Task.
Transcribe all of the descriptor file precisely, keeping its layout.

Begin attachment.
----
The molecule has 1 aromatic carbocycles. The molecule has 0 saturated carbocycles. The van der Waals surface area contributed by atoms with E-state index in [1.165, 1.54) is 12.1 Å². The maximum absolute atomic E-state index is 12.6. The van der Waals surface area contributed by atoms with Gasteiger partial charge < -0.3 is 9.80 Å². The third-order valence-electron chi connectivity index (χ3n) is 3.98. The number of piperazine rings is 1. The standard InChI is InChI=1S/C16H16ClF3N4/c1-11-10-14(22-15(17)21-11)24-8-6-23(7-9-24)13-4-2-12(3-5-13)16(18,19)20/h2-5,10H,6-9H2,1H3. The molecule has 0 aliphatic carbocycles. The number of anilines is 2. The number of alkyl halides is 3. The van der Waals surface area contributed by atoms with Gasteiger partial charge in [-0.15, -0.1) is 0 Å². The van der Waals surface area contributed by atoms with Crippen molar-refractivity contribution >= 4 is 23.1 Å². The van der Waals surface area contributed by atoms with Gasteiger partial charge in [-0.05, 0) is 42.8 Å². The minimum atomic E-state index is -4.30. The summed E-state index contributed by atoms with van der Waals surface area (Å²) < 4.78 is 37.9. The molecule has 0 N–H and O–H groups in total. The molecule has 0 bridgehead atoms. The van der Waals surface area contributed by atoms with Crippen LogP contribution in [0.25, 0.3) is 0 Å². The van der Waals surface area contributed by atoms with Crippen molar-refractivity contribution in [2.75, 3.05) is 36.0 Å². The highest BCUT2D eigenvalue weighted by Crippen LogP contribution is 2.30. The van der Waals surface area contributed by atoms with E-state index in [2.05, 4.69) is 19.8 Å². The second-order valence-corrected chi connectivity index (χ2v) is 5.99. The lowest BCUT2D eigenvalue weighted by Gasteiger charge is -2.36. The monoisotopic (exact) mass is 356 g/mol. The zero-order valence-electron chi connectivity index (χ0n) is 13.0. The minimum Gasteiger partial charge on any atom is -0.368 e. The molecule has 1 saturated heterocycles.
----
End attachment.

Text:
The molecule has 1 aromatic carbocycles. The molecule has 0 saturated carbocycles. The van der Waals surface area contributed by atoms with E-state index in [1.165, 1.54) is 12.1 Å². The maximum absolute atomic E-state index is 12.6. The van der Waals surface area contributed by atoms with Gasteiger partial charge < -0.3 is 9.80 Å². The third-order valence-electron chi connectivity index (χ3n) is 3.98. The number of piperazine rings is 1. The standard InChI is InChI=1S/C16H16ClF3N4/c1-11-10-14(22-15(17)21-11)24-8-6-23(7-9-24)13-4-2-12(3-5-13)16(18,19)20/h2-5,10H,6-9H2,1H3. The molecule has 0 aliphatic carbocycles. The number of anilines is 2. The number of alkyl halides is 3. The van der Waals surface area contributed by atoms with Gasteiger partial charge in [-0.15, -0.1) is 0 Å². The van der Waals surface area contributed by atoms with Crippen molar-refractivity contribution >= 4 is 23.1 Å². The van der Waals surface area contributed by atoms with Gasteiger partial charge in [-0.05, 0) is 42.8 Å². The minimum atomic E-state index is -4.30. The summed E-state index contributed by atoms with van der Waals surface area (Å²) < 4.78 is 37.9. The molecule has 0 N–H and O–H groups in total. The molecule has 0 bridgehead atoms. The van der Waals surface area contributed by atoms with Crippen LogP contribution in [0.25, 0.3) is 0 Å². The van der Waals surface area contributed by atoms with Crippen molar-refractivity contribution in [2.75, 3.05) is 36.0 Å². The highest BCUT2D eigenvalue weighted by Crippen LogP contribution is 2.30. The van der Waals surface area contributed by atoms with E-state index in [2.05, 4.69) is 19.8 Å². The second-order valence-corrected chi connectivity index (χ2v) is 5.99. The lowest BCUT2D eigenvalue weighted by Gasteiger charge is -2.36. The monoisotopic (exact) mass is 356 g/mol. The zero-order valence-electron chi connectivity index (χ0n) is 13.0. The minimum Gasteiger partial charge on any atom is -0.368 e. The molecule has 1 saturated heterocycles.